A lot of birth control methods are working continuously and don’t need to be used in the moment, so they shouldn’t have any effect on the mood. If there’s something else going on that that ruins the mood, talk to your partner so you can figure out a solution. 

Even if little gets in the way of practicing safer sex, it’s good to be prepared for tough situations ahead of time.

Just for YOU


You may also find these resources helpful:

  • get answers to questions about sex, relationships, pregnancy, STDs, birth control, sexual orientation and more!
  • facts, support and resources to answer your questions, get referrals, and access in-depth information about sexual health, sexually transmitted infections (STIs), healthy relationships, and more.
  • Planned Parenthood chat/text: ask trained sex educators about abortion, birth control, emergency contraception, pregnancy, and STDs. Text “PPNOW” to 774636 during certain hours.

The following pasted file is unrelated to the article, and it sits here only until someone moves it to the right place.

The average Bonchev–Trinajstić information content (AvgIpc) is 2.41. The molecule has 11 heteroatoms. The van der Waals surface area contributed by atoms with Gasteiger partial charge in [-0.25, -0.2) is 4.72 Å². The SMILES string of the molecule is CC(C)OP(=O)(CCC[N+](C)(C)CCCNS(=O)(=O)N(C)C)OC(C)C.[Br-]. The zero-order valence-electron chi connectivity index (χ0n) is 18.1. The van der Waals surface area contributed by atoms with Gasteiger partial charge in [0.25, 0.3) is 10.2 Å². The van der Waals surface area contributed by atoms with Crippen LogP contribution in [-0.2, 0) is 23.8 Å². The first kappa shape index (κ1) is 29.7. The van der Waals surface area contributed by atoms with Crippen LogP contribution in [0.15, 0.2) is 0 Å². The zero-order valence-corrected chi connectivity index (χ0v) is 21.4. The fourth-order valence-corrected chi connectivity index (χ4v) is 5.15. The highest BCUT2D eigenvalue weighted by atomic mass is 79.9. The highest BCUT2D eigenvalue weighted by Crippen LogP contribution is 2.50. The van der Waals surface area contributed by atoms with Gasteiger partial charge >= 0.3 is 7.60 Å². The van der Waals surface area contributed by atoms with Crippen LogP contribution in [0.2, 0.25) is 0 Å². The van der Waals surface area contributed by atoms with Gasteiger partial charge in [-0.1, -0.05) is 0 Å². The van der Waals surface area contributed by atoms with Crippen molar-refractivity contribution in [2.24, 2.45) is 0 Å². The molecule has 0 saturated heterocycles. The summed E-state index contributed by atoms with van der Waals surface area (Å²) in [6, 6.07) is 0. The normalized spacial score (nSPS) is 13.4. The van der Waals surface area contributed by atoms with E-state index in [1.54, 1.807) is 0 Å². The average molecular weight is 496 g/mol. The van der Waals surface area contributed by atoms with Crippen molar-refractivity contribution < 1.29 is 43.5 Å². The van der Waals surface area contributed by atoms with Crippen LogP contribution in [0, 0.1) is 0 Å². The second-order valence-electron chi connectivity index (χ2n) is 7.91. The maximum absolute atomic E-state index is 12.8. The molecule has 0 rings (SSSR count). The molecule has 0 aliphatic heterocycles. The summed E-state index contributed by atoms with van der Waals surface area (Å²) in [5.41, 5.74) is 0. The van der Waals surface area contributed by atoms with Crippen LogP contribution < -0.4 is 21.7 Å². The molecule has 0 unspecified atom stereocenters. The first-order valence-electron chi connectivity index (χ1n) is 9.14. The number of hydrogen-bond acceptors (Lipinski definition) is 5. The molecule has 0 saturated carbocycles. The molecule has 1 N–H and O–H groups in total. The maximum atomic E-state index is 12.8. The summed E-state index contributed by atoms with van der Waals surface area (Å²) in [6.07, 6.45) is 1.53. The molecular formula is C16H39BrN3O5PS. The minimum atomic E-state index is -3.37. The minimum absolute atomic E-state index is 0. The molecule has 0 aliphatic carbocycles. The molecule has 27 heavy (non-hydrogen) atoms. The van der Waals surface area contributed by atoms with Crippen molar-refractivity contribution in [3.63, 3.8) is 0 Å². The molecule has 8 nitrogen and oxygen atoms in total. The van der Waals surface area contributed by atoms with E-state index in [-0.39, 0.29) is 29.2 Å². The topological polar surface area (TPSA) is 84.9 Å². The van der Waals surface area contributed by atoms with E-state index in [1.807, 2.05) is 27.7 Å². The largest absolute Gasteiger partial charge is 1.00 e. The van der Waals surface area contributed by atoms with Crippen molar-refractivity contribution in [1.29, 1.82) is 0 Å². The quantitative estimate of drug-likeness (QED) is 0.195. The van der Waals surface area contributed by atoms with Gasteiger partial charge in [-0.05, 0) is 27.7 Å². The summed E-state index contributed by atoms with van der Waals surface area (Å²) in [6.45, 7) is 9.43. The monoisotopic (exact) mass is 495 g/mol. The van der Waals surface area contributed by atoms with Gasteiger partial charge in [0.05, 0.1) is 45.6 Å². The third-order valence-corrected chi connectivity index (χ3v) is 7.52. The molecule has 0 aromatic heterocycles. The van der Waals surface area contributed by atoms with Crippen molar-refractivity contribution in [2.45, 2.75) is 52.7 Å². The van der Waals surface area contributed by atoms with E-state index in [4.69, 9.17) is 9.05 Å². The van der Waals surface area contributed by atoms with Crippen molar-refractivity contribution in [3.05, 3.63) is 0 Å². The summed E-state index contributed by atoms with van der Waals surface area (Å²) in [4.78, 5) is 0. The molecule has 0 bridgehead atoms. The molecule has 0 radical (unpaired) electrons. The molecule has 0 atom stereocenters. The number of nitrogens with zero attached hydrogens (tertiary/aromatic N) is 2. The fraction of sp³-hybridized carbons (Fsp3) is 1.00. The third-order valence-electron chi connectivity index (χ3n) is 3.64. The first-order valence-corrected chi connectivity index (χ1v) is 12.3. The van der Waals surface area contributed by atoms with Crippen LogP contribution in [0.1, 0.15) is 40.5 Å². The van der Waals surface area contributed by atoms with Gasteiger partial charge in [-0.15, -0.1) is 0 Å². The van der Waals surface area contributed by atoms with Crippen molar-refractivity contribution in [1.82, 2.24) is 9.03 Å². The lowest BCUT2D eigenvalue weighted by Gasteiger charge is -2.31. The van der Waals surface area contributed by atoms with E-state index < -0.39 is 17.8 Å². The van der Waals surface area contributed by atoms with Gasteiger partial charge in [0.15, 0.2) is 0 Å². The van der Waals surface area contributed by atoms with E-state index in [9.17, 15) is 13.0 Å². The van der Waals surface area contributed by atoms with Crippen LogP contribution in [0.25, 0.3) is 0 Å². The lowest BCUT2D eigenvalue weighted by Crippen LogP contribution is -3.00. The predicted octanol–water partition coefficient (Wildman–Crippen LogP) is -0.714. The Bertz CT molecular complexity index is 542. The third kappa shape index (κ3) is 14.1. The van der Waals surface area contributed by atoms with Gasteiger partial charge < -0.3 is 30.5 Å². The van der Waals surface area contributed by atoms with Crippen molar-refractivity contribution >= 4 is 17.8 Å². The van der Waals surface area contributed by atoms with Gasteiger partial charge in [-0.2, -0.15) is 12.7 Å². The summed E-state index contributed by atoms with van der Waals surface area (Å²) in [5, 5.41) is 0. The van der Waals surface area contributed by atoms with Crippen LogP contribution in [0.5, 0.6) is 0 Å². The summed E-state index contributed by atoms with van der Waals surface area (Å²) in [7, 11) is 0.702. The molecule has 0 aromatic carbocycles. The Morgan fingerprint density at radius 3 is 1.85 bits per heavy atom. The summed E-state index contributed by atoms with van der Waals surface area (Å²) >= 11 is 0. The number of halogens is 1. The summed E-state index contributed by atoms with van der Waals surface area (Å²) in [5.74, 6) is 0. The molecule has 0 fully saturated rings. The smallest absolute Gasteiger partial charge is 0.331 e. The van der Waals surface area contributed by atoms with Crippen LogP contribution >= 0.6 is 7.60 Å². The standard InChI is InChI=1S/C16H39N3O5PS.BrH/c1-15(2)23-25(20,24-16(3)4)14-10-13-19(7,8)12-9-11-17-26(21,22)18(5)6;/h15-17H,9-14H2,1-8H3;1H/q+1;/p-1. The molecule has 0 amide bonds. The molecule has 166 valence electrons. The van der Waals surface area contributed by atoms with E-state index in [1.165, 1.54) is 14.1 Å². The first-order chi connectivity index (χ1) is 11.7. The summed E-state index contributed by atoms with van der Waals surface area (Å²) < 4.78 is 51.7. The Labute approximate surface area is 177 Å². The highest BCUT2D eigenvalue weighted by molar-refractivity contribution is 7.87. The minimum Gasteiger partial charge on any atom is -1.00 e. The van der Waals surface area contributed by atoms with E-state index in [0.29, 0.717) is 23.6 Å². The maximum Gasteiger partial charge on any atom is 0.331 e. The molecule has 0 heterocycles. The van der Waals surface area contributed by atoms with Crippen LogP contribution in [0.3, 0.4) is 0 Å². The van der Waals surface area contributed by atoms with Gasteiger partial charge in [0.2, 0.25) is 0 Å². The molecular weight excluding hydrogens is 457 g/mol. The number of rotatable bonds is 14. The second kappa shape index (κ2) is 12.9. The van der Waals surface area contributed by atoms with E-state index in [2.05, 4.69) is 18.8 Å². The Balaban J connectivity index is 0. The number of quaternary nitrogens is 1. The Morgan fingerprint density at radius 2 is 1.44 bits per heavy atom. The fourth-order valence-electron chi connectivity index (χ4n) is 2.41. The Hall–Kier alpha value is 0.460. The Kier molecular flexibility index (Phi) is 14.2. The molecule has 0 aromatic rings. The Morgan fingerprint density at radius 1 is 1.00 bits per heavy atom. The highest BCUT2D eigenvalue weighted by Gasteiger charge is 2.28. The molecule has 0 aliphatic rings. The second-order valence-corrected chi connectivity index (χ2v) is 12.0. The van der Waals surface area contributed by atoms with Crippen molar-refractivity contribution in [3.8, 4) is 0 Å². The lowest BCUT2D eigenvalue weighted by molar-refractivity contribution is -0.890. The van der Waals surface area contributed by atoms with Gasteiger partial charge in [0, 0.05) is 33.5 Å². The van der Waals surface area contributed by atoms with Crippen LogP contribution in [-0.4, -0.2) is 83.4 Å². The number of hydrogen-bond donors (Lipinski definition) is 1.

• online birth control support network for women 18-29.
  • Q Chat Space: online discussion groups for LGBTQ+ teens ages 13-19.
  • Gay, Lesbian, Bisexual, and Transgender (GLBT) Youth Support Line: 1-888 843-4564
  • The Trevor Hotline: 1-866-488-7386. The leading national organization providing crisis intervention and suicide prevention services to LGBTQ young people under 25.
  • Harvard LGBTQ+ Trans Youth Handbook: legal resource guide that covers the rights of trans youth across a wide spectrum of situations, including identity documents, school, health care, non-affirming care environments, and work.
  • National Sexual Assault Hotline: 800-656-HOPE (800-656-4673), or chat live with a trained staff member who can provide confidential crisis support.
  • National Teen Dating Abuse Helpline: call toll free or text LOVEIS to 866-331-9474, or log on to and receive immediate, confidential assistance via chat.